It saddens me to say that Col. Alfred Worden, Apollo 15 astronaut, and much more, died on the 18th March 2020.
I was very fortunate to have met him on a number of occasions, firstly at the New Scientist Live exhibition in London in 2017.
For those who knew him he was a man of great kindness, warmth and energy. He was so generous with his time and passionate about space outreach. His was tireless, appearing at events and conventions all over the world right up until his death at 88. Quite remarkable.
At that event in London we discussed working together- he would choose some of his favourite deep space objects and I would image them.
And so the ‘Al Worden’ Galaxy on Glass collection was born.
Since then many customers from all over the world have received pictures and original signed certificates.
He was always so enthusiastic and at subsequent New Scientist Live events he would come on to my stand and take the time to meet customers, enthuse – and talk about what we may do in the future.
Currently I am still able to sell the images in the collection, but I am not sure for how long. If you are interested in The Rosette, for example, it may may sense to secure it with the Voucher offer and you can take delivery later. If you are lucky enough to have one of the pictures and a signed certificate – then look after it
I feel humbled and privileged to have met this pioneering human being.
Here is a little more about Col. Warden – courtesy of his web site.
Col. Alfred Merrill Worden, was born in Jackson, Michigan, on February 7, 1932. He received a bachelor of military science degree from the United States Military Academy at West Point, New York, in 1955 and master of science degrees in Astronautical and Aeronautical Engineering and Instrumentation Engineering from the University of Michigan in 1963. He received an honorary doctorate of science in Astronautical Engineering from the University of Michigan in 1971. He attended Randolph Air Force Base Instrument Pilots Instructor School in 1963 and served as a pilot and armament officer from March 1957 to May 1961 with the 95th Fighter Interceptor Squadron at Andrews Air Force Base, Maryland.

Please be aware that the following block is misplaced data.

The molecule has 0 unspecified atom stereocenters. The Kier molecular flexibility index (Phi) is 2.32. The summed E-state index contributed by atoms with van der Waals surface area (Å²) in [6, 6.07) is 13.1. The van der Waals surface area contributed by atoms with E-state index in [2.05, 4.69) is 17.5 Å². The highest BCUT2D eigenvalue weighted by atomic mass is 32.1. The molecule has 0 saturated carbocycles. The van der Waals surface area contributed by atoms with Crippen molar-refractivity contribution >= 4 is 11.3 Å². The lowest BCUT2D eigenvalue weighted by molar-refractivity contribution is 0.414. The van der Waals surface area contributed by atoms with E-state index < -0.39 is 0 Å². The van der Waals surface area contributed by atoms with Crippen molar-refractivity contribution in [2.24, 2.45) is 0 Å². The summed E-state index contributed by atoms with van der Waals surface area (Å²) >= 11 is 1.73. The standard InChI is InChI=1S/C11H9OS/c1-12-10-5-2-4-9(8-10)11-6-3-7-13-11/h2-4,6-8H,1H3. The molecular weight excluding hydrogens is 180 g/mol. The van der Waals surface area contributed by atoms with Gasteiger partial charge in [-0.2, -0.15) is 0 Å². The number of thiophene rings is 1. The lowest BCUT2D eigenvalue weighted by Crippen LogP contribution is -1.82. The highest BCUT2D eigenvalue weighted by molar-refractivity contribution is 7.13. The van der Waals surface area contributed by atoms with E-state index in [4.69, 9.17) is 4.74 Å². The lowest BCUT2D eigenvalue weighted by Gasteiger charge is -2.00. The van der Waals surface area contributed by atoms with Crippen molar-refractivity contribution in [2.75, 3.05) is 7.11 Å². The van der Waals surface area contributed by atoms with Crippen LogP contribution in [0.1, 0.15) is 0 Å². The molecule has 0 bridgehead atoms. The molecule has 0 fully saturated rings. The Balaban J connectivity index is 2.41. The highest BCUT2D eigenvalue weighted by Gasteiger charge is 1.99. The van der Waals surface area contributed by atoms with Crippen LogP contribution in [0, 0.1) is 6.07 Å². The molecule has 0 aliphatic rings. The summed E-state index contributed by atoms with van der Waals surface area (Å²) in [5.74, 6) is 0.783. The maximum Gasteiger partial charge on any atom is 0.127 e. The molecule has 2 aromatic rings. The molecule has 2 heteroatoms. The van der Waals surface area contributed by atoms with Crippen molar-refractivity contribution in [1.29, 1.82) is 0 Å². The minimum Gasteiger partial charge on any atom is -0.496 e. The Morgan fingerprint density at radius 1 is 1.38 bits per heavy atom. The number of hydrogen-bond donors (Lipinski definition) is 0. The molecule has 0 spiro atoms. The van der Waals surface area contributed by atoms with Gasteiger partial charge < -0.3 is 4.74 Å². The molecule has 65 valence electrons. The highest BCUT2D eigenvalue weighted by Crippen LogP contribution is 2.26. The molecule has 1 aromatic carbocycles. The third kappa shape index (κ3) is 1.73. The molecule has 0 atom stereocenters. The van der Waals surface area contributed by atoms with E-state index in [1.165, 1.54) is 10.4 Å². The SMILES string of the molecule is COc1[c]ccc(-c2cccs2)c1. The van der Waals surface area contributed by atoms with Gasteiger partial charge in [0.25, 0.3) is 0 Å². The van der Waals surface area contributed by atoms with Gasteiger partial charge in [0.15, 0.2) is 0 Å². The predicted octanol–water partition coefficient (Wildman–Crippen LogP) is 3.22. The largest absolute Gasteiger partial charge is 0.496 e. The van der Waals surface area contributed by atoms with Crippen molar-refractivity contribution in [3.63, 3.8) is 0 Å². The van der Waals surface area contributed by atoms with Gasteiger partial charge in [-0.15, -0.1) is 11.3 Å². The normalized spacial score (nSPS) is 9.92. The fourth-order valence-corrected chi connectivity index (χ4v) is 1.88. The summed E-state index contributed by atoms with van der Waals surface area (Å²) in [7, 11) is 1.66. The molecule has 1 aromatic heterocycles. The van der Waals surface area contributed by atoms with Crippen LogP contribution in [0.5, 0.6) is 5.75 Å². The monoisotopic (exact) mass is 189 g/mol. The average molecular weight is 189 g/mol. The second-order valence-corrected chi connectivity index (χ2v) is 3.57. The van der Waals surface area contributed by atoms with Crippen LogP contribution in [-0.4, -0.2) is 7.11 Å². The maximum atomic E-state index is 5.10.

Prior to his arrival for duty at the Johnson Space Centre, he served as an instructor at the Aerospace Research Pilots School at Edwards Air Force Base, California – from which he graduated in September 1965. As an instructor, he trained some of the men who would later become fellow astronauts. He is also a December 1964 graduate of the Empire Test Pilots School in Farnborough, England.
He has logged in excess of 4,000 hours flying time–which includes 2,500 hours in jets.
Col. Worden was one of the 19 astronauts selected by NASA in April 1966, in the 5th group of astronauts selected. He served as a member of the astronaut support crew for the Apollo 9 flight and as backup command module pilot for the Apollo 12 flight.
Worden served as command module pilot for Apollo 15, July 26 – August 7, 1971. His companions on the flight were David R. Scott, spacecraft commander, and James B. Irwin, lunar module commander.
Apollo 15 was the fourth manned lunar landing mission and the first to visit and explore the moon’s Hadley Rille and Apennine Mountains, which are located on the southeast edge of Mare Imbrium (Sea of Rains).
Apollo 15 achievements include: Largest payloads placed in earth and lunar orbits; first scientific instrument module bay flown and operated on an Apollo spacecraft; longest lunar surface stay time (the lunar module, “Falcon,” remained on ground for 66 hours and 54 minutes); longest lunar surface EVA (Scott and Irwin logged 18 hours and 35 minutes each during three excursions onto the lunar surface); longest distance traversed on lunar surface; first use of lunar roving vehicle; first use of a lunar surface navigation device (mounted on Rover-1); first sub satellite launched in lunar orbit; and first EVA from a command module out of Earth orbit for which Col. Worden still holds a record for the furthest deep space EVA.
During this EVA Worden logged 38 minutes in extravehicular activity outside the command module, “Endeavour.” In completing his three excursions to “Endeavour’s” scientific instrument module bay, Worden retrieved film cassettes from the panoramic and mapping cameras and reported his personal observations of the general condition of equipment housed there. Apollo 15 concluded with a Pacific splashdown and subsequent recovery by the USS OKINAWA. In completing his space flight, Worden logged 295 hours and 11 minutes in space.
During 1972-1973, Worden was Senior Aerospace Scientist at the NASA Ames Research Center, and from 1973 to 1975, he was chief of the Systems Study Division at Ames in California. After retirement from active duty in 1975, Worden became President of Maris Worden Aerospace, Inc., and was Vice-President of BF Goodrich Aerospace Brecksville, Ohio, in addition to other positions within the aerospace and aviation industries. He is the author of three books, “Hello Earth! Greetings from Endeavour!” [a book of his poetry inspired by his flight on Apollo 15], “I Want to know about a Flight to the Moon” [a children’s book] and, most recently, his autobiography “Falling to Earth“.